NEW YORK - Stocks dropped yesterday as anxiety grew over the lengthening list of firms affected by investment manager Bernard Madoff and the potential losses to the financial sector.
Investors also were nervous ahead of earnings reports this week from the country's two largest investment banks, the Goldman Sachs Group Inc. and Morgan Stanley.
Stocks had traded mixed early on as investors were relieved to hear that President Bush was working on providing short-term government help for the auto industry.
But as that fear eased, concerns arose about companies' exposure to Madoff's fund. Well-respected in the investment community after serving as chairman of the Nasdaq Stock Market, Madoff was arrested Thursday after orchestrating what prosecutors say was a $50 billion Ponzi scheme to defraud investors.
Firms with exposure include HSBC Holdings P.L.C., Banco Santander Central Hispano S.A. - which is buying the remaining stake of Sovereign Bancorp Inc. - BNP Paribas, the Royal Bank of Scotland Group P.L.C. - the parent of Citizens Bank of Pennsylvania - and hedge fund Man Group P.L.C.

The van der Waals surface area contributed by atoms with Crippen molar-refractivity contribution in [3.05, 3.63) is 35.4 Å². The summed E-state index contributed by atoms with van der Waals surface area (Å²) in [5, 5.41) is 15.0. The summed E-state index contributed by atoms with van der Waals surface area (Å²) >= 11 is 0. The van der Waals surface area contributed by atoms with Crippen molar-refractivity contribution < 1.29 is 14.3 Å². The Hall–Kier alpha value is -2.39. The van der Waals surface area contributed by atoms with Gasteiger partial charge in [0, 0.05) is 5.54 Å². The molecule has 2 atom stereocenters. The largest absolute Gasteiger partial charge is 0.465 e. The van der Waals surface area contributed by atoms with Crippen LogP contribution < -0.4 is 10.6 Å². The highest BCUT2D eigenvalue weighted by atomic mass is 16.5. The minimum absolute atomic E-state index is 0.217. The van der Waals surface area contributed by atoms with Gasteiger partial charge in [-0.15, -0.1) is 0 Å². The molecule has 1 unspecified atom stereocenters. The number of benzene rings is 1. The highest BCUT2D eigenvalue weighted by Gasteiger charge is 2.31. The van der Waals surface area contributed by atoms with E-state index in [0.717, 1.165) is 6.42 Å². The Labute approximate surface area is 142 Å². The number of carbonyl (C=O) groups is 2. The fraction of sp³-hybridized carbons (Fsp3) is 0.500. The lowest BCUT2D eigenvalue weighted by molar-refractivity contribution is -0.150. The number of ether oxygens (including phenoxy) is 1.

Besides the potential for hefty write-downs related to the losses, investors also fear redemptions will increase as investors pull money out of funds to counter their losses from Madoff-related investments.
Wall Street also is anticipating a bleak report from Goldman Sachs today. It would be Goldman's first quarterly loss since it went public in 1999. Morgan Stanley reports results tomorrow.
The Dow Jones industrial average fell 65.15, or 0.75 percent, to 8,564.53. The Standard & Poor's 500 index lost 11.16, or 1.27 percent, to 868.57, while the Nasdaq composite index fell 32.38, or 2.10 percent, to 1,508.34.
The Russell 2000 index of smaller companies fell 15.86, or 3.39 percent, to 452.57.
Investors also seemed hesitant to make any major moves ahead of the Federal Reserve's decision today on interest rates. Some analysts anticipate policymakers will cut the key rate by a half-point to 0.5 percent, while others expect a three-quarter-point reduction to 0.25 percent - which would be the lowest key rate on records going back to 1954.
Besides a rate cut, investors anticipate a resolution for the auto industry this week.
General Motors Corp. and Chrysler L.L.C. are seeking government funding, while Ford Motor Co. has said it has enough cash to survive 2009.
GM was the biggest gainer among the 30 stocks that make up the Dow, rising 14 cents, or 3.55 percent, to close at $4.08. The biggest loser yesterday was JPMorgan Chase & Co., which fell $2.31, or 7.47 percent, to $28.63, alongside other declining financial stocks.
Goldman Sachs fell $1.28 to close at $66.46, while Morgan Stanley lost 21 cents to close at $13.64.